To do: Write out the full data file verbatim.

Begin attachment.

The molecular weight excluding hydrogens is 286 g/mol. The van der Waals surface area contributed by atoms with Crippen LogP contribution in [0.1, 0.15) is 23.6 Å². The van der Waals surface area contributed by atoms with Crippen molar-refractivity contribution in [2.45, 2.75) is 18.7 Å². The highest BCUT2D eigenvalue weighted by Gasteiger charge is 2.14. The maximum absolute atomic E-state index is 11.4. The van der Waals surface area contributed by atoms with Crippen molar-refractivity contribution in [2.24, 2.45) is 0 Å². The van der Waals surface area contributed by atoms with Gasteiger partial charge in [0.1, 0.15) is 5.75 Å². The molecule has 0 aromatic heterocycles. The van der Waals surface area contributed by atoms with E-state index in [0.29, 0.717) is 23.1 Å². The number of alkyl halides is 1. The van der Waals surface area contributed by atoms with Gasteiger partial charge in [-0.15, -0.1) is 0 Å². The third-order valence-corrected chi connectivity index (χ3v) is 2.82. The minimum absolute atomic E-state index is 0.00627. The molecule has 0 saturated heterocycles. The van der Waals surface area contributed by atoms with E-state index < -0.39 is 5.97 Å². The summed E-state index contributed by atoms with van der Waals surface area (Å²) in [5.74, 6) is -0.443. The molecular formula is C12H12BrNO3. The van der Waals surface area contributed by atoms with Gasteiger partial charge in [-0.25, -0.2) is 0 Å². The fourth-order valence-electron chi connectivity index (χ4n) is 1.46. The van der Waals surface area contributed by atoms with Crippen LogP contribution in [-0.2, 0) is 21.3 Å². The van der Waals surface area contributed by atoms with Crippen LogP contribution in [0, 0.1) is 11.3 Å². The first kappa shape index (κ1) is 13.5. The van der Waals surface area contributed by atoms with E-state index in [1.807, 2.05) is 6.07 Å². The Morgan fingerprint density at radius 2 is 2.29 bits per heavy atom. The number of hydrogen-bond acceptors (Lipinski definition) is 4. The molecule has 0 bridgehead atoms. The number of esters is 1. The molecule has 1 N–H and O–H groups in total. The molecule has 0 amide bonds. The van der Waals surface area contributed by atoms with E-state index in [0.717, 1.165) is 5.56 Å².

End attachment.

The molecular weight excluding hydrogens is 286 g/mol. The van der Waals surface area contributed by atoms with Crippen LogP contribution in [0.1, 0.15) is 23.6 Å². The van der Waals surface area contributed by atoms with Crippen molar-refractivity contribution in [2.45, 2.75) is 18.7 Å². The highest BCUT2D eigenvalue weighted by Gasteiger charge is 2.14. The maximum absolute atomic E-state index is 11.4. The van der Waals surface area contributed by atoms with Crippen molar-refractivity contribution in [2.24, 2.45) is 0 Å². The van der Waals surface area contributed by atoms with Gasteiger partial charge in [0.1, 0.15) is 5.75 Å². The molecule has 0 aromatic heterocycles. The van der Waals surface area contributed by atoms with E-state index in [0.29, 0.717) is 23.1 Å². The number of alkyl halides is 1. The van der Waals surface area contributed by atoms with Gasteiger partial charge in [-0.15, -0.1) is 0 Å². The third-order valence-corrected chi connectivity index (χ3v) is 2.82. The minimum absolute atomic E-state index is 0.00627. The molecule has 0 saturated heterocycles. The van der Waals surface area contributed by atoms with E-state index < -0.39 is 5.97 Å². The summed E-state index contributed by atoms with van der Waals surface area (Å²) in [5.74, 6) is -0.443. The molecular formula is C12H12BrNO3. The van der Waals surface area contributed by atoms with Gasteiger partial charge in [-0.25, -0.2) is 0 Å². The fourth-order valence-electron chi connectivity index (χ4n) is 1.46. The van der Waals surface area contributed by atoms with Crippen LogP contribution in [-0.2, 0) is 21.3 Å². The van der Waals surface area contributed by atoms with Crippen LogP contribution in [0, 0.1) is 11.3 Å². The first kappa shape index (κ1) is 13.5. The van der Waals surface area contributed by atoms with E-state index in [1.807, 2.05) is 6.07 Å². The Morgan fingerprint density at radius 2 is 2.29 bits per heavy atom. The number of hydrogen-bond acceptors (Lipinski definition) is 4. The molecule has 0 bridgehead atoms. The number of esters is 1. The molecule has 1 N–H and O–H groups in total. The molecule has 0 amide bonds. The van der Waals surface area contributed by atoms with E-state index in [0.717, 1.165) is 5.56 Å².